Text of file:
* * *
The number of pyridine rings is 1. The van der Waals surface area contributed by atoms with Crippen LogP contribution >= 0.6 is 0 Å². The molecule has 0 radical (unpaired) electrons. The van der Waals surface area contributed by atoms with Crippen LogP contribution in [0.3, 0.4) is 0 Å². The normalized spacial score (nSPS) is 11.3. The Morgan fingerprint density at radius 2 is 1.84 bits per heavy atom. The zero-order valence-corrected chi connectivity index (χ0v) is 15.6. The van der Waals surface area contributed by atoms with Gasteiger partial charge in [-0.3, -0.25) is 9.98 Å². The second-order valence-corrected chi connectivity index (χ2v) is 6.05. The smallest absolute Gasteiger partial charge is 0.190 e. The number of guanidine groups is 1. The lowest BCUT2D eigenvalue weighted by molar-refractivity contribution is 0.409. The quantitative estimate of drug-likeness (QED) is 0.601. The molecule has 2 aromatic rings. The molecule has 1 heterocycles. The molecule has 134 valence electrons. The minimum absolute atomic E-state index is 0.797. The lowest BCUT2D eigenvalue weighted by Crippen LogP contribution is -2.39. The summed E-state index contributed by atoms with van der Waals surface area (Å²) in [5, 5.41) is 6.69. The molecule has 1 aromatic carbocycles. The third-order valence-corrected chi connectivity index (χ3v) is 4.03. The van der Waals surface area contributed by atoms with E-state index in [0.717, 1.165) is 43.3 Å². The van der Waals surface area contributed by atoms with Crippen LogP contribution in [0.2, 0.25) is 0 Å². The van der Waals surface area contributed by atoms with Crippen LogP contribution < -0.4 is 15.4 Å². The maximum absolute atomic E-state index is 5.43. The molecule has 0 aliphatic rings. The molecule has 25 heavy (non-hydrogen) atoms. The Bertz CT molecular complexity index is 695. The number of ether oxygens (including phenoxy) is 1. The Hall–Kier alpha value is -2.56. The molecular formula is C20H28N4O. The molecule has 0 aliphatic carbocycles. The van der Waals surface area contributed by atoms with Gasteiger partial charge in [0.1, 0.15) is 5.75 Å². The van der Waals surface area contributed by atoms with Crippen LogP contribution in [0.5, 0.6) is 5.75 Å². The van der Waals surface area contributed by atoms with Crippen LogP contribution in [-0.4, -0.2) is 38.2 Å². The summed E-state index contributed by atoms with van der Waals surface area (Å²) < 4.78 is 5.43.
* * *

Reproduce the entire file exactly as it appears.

The number of pyridine rings is 1. The van der Waals surface area contributed by atoms with Crippen LogP contribution >= 0.6 is 0 Å². The molecule has 0 radical (unpaired) electrons. The van der Waals surface area contributed by atoms with Crippen LogP contribution in [0.3, 0.4) is 0 Å². The normalized spacial score (nSPS) is 11.3. The Morgan fingerprint density at radius 2 is 1.84 bits per heavy atom. The zero-order valence-corrected chi connectivity index (χ0v) is 15.6. The van der Waals surface area contributed by atoms with Gasteiger partial charge in [-0.3, -0.25) is 9.98 Å². The second-order valence-corrected chi connectivity index (χ2v) is 6.05. The smallest absolute Gasteiger partial charge is 0.190 e. The number of guanidine groups is 1. The lowest BCUT2D eigenvalue weighted by molar-refractivity contribution is 0.409. The quantitative estimate of drug-likeness (QED) is 0.601. The molecule has 2 aromatic rings. The molecule has 1 heterocycles. The molecule has 134 valence electrons. The minimum absolute atomic E-state index is 0.797. The lowest BCUT2D eigenvalue weighted by Crippen LogP contribution is -2.39. The summed E-state index contributed by atoms with van der Waals surface area (Å²) in [5, 5.41) is 6.69. The molecule has 1 aromatic carbocycles. The third-order valence-corrected chi connectivity index (χ3v) is 4.03. The van der Waals surface area contributed by atoms with E-state index in [0.717, 1.165) is 43.3 Å². The van der Waals surface area contributed by atoms with Crippen LogP contribution in [0.2, 0.25) is 0 Å². The van der Waals surface area contributed by atoms with Crippen LogP contribution < -0.4 is 15.4 Å². The maximum absolute atomic E-state index is 5.43. The molecule has 0 aliphatic rings. The molecule has 25 heavy (non-hydrogen) atoms. The Bertz CT molecular complexity index is 695. The number of ether oxygens (including phenoxy) is 1. The Hall–Kier alpha value is -2.56. The molecular formula is C20H28N4O. The molecule has 0 aliphatic carbocycles. The van der Waals surface area contributed by atoms with Gasteiger partial charge in [0.1, 0.15) is 5.75 Å². The van der Waals surface area contributed by atoms with Crippen LogP contribution in [0.5, 0.6) is 5.75 Å². The van der Waals surface area contributed by atoms with Crippen LogP contribution in [-0.4, -0.2) is 38.2 Å². The summed E-state index contributed by atoms with van der Waals surface area (Å²) < 4.78 is 5.43.